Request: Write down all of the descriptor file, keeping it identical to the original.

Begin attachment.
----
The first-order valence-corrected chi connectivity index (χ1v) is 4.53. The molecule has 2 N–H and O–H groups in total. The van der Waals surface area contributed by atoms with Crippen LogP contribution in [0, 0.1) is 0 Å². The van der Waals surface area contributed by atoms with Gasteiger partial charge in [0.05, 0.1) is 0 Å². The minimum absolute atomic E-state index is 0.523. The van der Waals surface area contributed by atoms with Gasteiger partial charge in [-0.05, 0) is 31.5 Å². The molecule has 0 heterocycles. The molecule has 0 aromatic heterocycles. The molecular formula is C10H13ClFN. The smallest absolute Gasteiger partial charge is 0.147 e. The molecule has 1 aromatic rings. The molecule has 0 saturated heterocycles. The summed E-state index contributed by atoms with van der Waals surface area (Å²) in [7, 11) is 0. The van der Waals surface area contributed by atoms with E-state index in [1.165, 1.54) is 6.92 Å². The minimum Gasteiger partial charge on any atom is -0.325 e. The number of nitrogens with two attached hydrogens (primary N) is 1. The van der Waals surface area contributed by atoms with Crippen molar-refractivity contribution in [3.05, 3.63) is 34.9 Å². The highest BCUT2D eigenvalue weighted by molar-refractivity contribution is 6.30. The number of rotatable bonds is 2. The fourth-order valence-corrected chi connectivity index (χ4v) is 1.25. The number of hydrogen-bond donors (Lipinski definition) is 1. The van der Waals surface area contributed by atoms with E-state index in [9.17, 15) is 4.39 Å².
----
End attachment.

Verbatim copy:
The first-order valence-corrected chi connectivity index (χ1v) is 4.53. The molecule has 2 N–H and O–H groups in total. The van der Waals surface area contributed by atoms with Crippen LogP contribution in [0, 0.1) is 0 Å². The van der Waals surface area contributed by atoms with Gasteiger partial charge in [0.05, 0.1) is 0 Å². The minimum absolute atomic E-state index is 0.523. The van der Waals surface area contributed by atoms with Gasteiger partial charge in [-0.05, 0) is 31.5 Å². The molecule has 0 heterocycles. The molecule has 0 aromatic heterocycles. The molecular formula is C10H13ClFN. The smallest absolute Gasteiger partial charge is 0.147 e. The molecule has 1 aromatic rings. The molecule has 0 saturated heterocycles. The summed E-state index contributed by atoms with van der Waals surface area (Å²) in [7, 11) is 0. The van der Waals surface area contributed by atoms with E-state index in [1.165, 1.54) is 6.92 Å². The minimum Gasteiger partial charge on any atom is -0.325 e. The number of nitrogens with two attached hydrogens (primary N) is 1. The van der Waals surface area contributed by atoms with Crippen molar-refractivity contribution in [3.05, 3.63) is 34.9 Å². The highest BCUT2D eigenvalue weighted by molar-refractivity contribution is 6.30. The number of rotatable bonds is 2. The fourth-order valence-corrected chi connectivity index (χ4v) is 1.25. The number of hydrogen-bond donors (Lipinski definition) is 1. The van der Waals surface area contributed by atoms with E-state index in [9.17, 15) is 4.39 Å².